When the SCN detects darkness (a reduction in the blue light entering our eyes) then it stimulates the pineal gland to secrete melatonin. This process ideally ramps up from 9pm, peaks at 2am and decreases until dawn. While we’re asleep, a whole array of internal housekeeping activities can be switched on. As dawn approaches, our body can shift back into activity mode as cortisol rises (CAR) and melatonin drops.
Individuals are increasingly eating and working at hours that are at odds with their biological clock, leading to circadian misalignment and disruptions. Sleep disturbance has been linked with elevated evening cortisol,13 while exposure to light at night suppresses melatonin production,14 exacerbating sleep issues and contributing to patients’ difficulty falling and staying asleep, in addition to reducing overall sleep quality.(3)
Using strategies listed below can send our body with the correct messages to optimise our health through resetting our circadian rhythm.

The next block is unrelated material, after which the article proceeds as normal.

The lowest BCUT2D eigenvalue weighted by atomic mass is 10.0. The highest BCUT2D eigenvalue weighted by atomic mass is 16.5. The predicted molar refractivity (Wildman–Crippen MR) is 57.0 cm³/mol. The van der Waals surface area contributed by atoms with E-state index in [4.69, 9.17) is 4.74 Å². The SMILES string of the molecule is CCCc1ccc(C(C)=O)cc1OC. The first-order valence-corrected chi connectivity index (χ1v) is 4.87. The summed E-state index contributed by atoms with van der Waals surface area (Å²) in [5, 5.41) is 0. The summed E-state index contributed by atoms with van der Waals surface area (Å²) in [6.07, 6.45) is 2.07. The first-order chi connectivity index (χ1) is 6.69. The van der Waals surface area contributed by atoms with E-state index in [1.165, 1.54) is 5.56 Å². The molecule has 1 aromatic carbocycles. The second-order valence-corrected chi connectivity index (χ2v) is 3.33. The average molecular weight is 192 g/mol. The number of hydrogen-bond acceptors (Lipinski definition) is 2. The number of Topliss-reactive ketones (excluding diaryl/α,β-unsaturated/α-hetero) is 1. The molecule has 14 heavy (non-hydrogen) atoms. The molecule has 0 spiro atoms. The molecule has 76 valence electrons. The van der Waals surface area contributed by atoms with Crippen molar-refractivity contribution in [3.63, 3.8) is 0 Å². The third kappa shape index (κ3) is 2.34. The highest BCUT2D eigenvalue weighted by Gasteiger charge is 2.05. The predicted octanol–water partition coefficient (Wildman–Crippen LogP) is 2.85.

- Maintain regular sleep cycles - Sleep and wake at a consistent time each day, even on weekends. Keeping this as close to sunset and sunrise will be supportive however it must of course, also be practical. Between 10pm-2am is when our main physical healing happens...if we are asleep. So get to bed early enough to be asleep by 10pm to allow your body more efficient regeneration and healing.
- Spend the first 20 mins of your day outside in the sun without sunglasses - the light entering your eyes signals your brain that it is day time.
- Spend 10mins outside just before sunset - as the blue light dwindles, the body receives a signal that it is wind down time.
- Perform 7 minutes of high intensity exercise within 10 minutes of waking up, ideally do this in the sun.
- Exercise in the morning if you can, or at least before 4pm. Exercising in the sun just after waking at sunrise would supercharge the messages you are sending your body.
- Control your lighting environment at night - turn down bright lights as the evening progresses. Use lamps where possible.